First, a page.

Methods for regulating wind power's variability under development by electrical engineer

Oct 16, 2007

As Texas’ electric grid operator prepares to add power lines for carrying future wind-generated energy, an electrical engineer at The University of Texas at Austin is developing improved methods for determining the extent to which power from a wind farm can displace a conventional power plant, and how best to regulate varying wind power.

“The cost of wind energy has become competitive with that of energy from fossil fuels because of technology improvements,” said Assistant Professor Surya Santoso. “Unfortunately, electric power generated from wind energy is intermittent and variable. That means we need to have better measurements of wind power plants’ output as we integrate wind energy into existing power systems. We also need to develop a way of managing wind power so it can be more readily called upon when needed.”

Texas has outstripped California since 2006 as the leading national producer of wind power, with most of the state’s renewable energy goal by 2025 focused on wind power. To help meet this goal, the state’s Electric Reliability Council of Texas is expected to add about 1,500 megawatts of new wind generation this year alone. In late September, Texas also awarded four offshore tracts along the Gulf Coast for wind power projects with a generating capacity of 1,150 megawatts.

Santoso is developing two strategies to manage and overcome the intermittent and variable behavior of wind power. With a two-year, $200,000 grant from the National Science Foundation, he and his students are developing computational methods to measure the actual capacity contribution of wind farms. This will allow system planners to calculate how much a wind farm can contribute to meeting expected power needs.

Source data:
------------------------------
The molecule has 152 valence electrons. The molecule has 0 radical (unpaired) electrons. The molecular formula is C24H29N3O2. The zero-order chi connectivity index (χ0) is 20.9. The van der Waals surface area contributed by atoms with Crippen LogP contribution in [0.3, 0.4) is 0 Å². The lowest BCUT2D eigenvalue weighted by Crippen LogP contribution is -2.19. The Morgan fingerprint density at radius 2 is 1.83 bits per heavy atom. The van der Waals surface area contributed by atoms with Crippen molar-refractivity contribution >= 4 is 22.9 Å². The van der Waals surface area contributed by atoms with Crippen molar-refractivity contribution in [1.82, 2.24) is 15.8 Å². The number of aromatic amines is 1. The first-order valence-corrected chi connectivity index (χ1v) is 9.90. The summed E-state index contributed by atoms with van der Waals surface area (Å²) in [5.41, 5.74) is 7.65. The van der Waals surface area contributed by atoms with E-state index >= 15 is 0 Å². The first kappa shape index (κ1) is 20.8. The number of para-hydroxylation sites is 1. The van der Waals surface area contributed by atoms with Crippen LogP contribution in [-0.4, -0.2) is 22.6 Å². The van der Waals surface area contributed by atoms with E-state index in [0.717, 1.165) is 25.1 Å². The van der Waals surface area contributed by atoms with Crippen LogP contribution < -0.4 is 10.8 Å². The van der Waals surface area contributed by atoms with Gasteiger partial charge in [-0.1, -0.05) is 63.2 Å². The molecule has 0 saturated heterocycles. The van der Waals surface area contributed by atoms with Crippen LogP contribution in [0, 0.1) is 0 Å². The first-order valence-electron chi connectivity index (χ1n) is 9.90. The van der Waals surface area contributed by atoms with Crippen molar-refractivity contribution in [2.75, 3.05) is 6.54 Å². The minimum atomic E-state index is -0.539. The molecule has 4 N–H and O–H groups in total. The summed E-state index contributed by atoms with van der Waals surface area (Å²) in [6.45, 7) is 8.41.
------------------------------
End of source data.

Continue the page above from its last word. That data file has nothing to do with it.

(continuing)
Santoso’s lab is also using the funding to establish the technical requirements of energy storage systems that would serve as temporary ”batteries” for releasing stored wind energy at optimal times.

“Having a proper energy storage system would allow you to harness free wind when it’s available, but release that energy at the time of your choosing with a desired power profile,” Santoso said. He noted that a wind energy storage system would also increase wind farms’ overall capacity contribution and reduce the likelihood of overloading transmission power lines that must carry energy from different power sources.

Source: University of Texas at Austin

Explore further: New filter technology uses inert gas to bore holes in high-quality steel

add to favorites email to friend print save as pdf

Related Stories

Evidence for supernovas near Earth

Aug 27, 2014

Once every 50 years, more or less, a massive star explodes somewhere in the Milky Way. The resulting blast is terrifyingly powerful, pumping out more energy in a split second than the sun emits in a million ...

Eta Carinae: Our Neighboring Superstars

Aug 26, 2014

(Phys.org) —The Eta Carinae star system does not lack for superlatives. Not only does it contain one of the biggest and brightest stars in our galaxy, weighing at least 90 times the mass of the Sun, it ...

Omni3D's big idea: Wind turbines in backpacks

Aug 18, 2014

Mention wind energy and one thinks on a large-scale, a farm of structures, tracts of land, multi-year roadmaps, and a web of public and private agencies signing off on agreements and contracts over months ...

Recommended for you

Augmented reality helps in industrial troubleshooting

14 hours ago

At a "smart" factory, machines reveal a number of data about themselves. Sensors measuring temperature, rotating speed or vibrations provide valuable information on the state of a machine. On this basis, ...

3D printed nose wins design award

Aug 27, 2014

A Victoria University of Wellington design student is the New Zealand finalist for the James Dyson Award 2014 for his Master's project—a 3D printed prosthetic nose.

User comments : 0